Chase Adam was a Peace Corps volunteer in Costa Rica in 2010 when a bus ride changed his life. “I was coming back from San Jose, and this woman got on the bus,” Adam remembers. “Usually people are selling something, or they’re preaching something about religion. But everybody was giving her money, and I couldn’t figure out why.” As the woman got closer, Adam realized she was carrying her son’s medical records, collecting money for his treatment. “That was the lightning moment,” he says. Thanks to his background in microfinance, Adam was familiar with Kiva, where they’ve used crowdfunding to provide millions of dollars in microloans to business owners in developing countries. “Why can’t we do Kiva for health care?” he wondered.
On August 23, Adam officially launched the medical crowdfunding platform Watsi.org, named for the town where the woman got on the bus. The kickoff comes after a year and a half of work with an all-volunteer team (including his two closest friends from the Peace Corps) as well a successful pilot program in which they crowdfunded heart surgery for a young Nepali girl named Bageshwori…in two days. Bageshwori’s story is posted on the Watsi website, along with her photo and a link to the medical partner responsible for her care; there are profiles for the 17 other patients whose treatments have been funded thus far, too. There’s also an impressively transparent FAQ intended to let donors know where every dime of their money is going. It’s like the web version of those “for just the price of a cup of coffee a day…” TV commercials, except there’s zero room for doubt.
Adam says making a personal connection between donor and cause is an important part of his vision. “The inspiration for Watsi was that day on the bus,” he says. “But the motivation was to create an organization that I would want to donate to.” He calls his past experience donating to prominent nonprofits “terrible,” explaining, “I had no idea where my money went. It wasn’t that I distrust those organizations, I just figured maybe my couple hundred bucks went to pay for an office in Washington D.C. or something. I like microfinance because it’s having an effect on the ground, as opposed to a lot of large-scale NGOs where it’s really difficult to measure social impact. It’s hard to put a face with a statistic.”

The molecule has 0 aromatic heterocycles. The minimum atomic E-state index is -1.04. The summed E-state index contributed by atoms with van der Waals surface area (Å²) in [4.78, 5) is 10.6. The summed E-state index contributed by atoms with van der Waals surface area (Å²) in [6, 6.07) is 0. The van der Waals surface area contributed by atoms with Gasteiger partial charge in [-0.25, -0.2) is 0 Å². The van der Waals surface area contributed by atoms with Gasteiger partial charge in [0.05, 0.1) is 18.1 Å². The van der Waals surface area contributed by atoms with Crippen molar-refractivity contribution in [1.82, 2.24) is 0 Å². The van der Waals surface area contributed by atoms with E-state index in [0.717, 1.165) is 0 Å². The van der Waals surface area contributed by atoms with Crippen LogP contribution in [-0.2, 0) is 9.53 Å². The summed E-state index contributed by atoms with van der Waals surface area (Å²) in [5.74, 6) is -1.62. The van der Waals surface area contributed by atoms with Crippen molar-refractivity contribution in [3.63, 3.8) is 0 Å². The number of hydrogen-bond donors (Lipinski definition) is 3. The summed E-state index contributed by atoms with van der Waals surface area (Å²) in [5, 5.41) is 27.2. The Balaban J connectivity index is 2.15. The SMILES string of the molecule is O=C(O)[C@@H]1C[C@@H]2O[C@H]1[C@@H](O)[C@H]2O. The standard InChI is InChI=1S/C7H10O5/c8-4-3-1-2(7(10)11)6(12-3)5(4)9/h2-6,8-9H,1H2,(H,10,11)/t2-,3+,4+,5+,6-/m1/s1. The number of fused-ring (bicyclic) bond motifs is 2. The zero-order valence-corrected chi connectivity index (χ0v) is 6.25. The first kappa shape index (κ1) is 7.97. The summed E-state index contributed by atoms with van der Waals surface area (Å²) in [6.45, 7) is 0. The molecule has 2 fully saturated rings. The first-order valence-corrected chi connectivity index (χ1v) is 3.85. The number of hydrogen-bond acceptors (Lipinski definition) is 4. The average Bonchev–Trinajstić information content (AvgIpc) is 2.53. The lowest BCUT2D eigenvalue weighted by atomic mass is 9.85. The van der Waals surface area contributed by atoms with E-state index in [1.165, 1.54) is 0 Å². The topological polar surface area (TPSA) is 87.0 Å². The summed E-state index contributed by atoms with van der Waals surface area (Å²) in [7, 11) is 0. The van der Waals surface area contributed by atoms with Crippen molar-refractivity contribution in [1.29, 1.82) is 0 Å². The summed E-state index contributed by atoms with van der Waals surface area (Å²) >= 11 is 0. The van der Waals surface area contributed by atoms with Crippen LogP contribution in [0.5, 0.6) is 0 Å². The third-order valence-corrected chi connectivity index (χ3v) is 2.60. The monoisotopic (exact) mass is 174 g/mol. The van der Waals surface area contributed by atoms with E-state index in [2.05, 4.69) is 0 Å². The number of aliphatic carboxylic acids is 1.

Another hallmark of Watsi’s plan is the limited number of patients in need they’ll feature at any given moment. Unlike Kiva, for example, where the thousands of opportunities may prove overwhelming to some donors, the Watsi team intends to focus on a handful of stories at a time. “Right now, I trust our medical partners one hundred percent,” says Adam. “We have these personal relationships with them, and it’s been fantastic. Our internal motto is, ‘We’d rather be sold out than sell out.’ We’d rather not have any profiles up than ever take a chance with someone we don’t trust.” Currently, they’re funding patients from just three partners: Nyaya Health, a tiny rural clinic in Nepal; Wuqu’ Kawoq, an organization providing health care to indigenous peoples in Guatemala; and Dr. Rick Hodes, who directs the JDC’s medical programs in Ethiopia.
Watsi’s launch inspired a flood of interest–a savvy decision to post the URL on Hacker News netted them 20,000 unique views in the first 24 hours alone–and scores of volunteers have since reached out to offer tech help. Adam seems legitimately blown away by the attention they’re receiving, but admits the one thing the Watsi team doesn’t quite have sorted out yet is how to quit their day jobs.
“In all honesty, we love working together,” Adam says of his volunteer squad, currently spread across several time zones and continents. “We go on a Google Hangout every Tuesday, and it’s been a great experience. But I think that if we really want to have the impact we believe that we can have, we’re going to have to do this full time. So now it’s just a question of where that funding is going to come from.” Along with the usual grant-writing and high-net-worth-individual options, they’re considering implementing a feature where donors could leave a tip for the folks behind the curtain.
Meanwhile, they’ll just keep putting new patient profiles on the site, and hoping people pitch in. So far, that hasn’t been a problem, and Adam thinks he knows why. “I work with nonprofits, but I hate asking for money,” he admits. “What I think is special about Watsi is it’s one of the first nonprofits where we never have to. We’ll just show real life. It’s authentic. If you feel compelled to donate, you donate. And if you don’t, you don’t. But I think it’s cool that the model speaks to people.”